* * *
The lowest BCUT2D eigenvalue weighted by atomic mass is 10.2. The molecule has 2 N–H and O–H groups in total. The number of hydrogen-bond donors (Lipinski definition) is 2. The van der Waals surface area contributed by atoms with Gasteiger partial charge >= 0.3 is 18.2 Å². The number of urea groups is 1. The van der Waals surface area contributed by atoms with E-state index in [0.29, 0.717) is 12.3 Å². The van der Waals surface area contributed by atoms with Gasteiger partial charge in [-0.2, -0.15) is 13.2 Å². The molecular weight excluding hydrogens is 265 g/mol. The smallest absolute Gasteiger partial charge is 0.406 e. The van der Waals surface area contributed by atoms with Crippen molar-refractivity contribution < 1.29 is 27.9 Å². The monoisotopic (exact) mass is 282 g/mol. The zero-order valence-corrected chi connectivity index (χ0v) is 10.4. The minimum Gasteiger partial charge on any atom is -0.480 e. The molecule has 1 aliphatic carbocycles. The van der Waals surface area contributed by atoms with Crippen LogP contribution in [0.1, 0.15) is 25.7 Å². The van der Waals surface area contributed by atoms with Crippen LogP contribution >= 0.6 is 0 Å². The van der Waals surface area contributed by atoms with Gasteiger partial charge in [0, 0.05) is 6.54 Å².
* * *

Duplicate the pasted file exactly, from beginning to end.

The lowest BCUT2D eigenvalue weighted by atomic mass is 10.2. The molecule has 2 N–H and O–H groups in total. The number of hydrogen-bond donors (Lipinski definition) is 2. The van der Waals surface area contributed by atoms with Gasteiger partial charge >= 0.3 is 18.2 Å². The number of urea groups is 1. The van der Waals surface area contributed by atoms with E-state index in [0.29, 0.717) is 12.3 Å². The van der Waals surface area contributed by atoms with Gasteiger partial charge in [-0.2, -0.15) is 13.2 Å². The molecular weight excluding hydrogens is 265 g/mol. The smallest absolute Gasteiger partial charge is 0.406 e. The van der Waals surface area contributed by atoms with Crippen molar-refractivity contribution < 1.29 is 27.9 Å². The monoisotopic (exact) mass is 282 g/mol. The zero-order valence-corrected chi connectivity index (χ0v) is 10.4. The minimum Gasteiger partial charge on any atom is -0.480 e. The molecule has 1 aliphatic carbocycles. The van der Waals surface area contributed by atoms with Crippen LogP contribution in [0.1, 0.15) is 25.7 Å². The van der Waals surface area contributed by atoms with Crippen LogP contribution >= 0.6 is 0 Å². The van der Waals surface area contributed by atoms with Gasteiger partial charge in [0, 0.05) is 6.54 Å².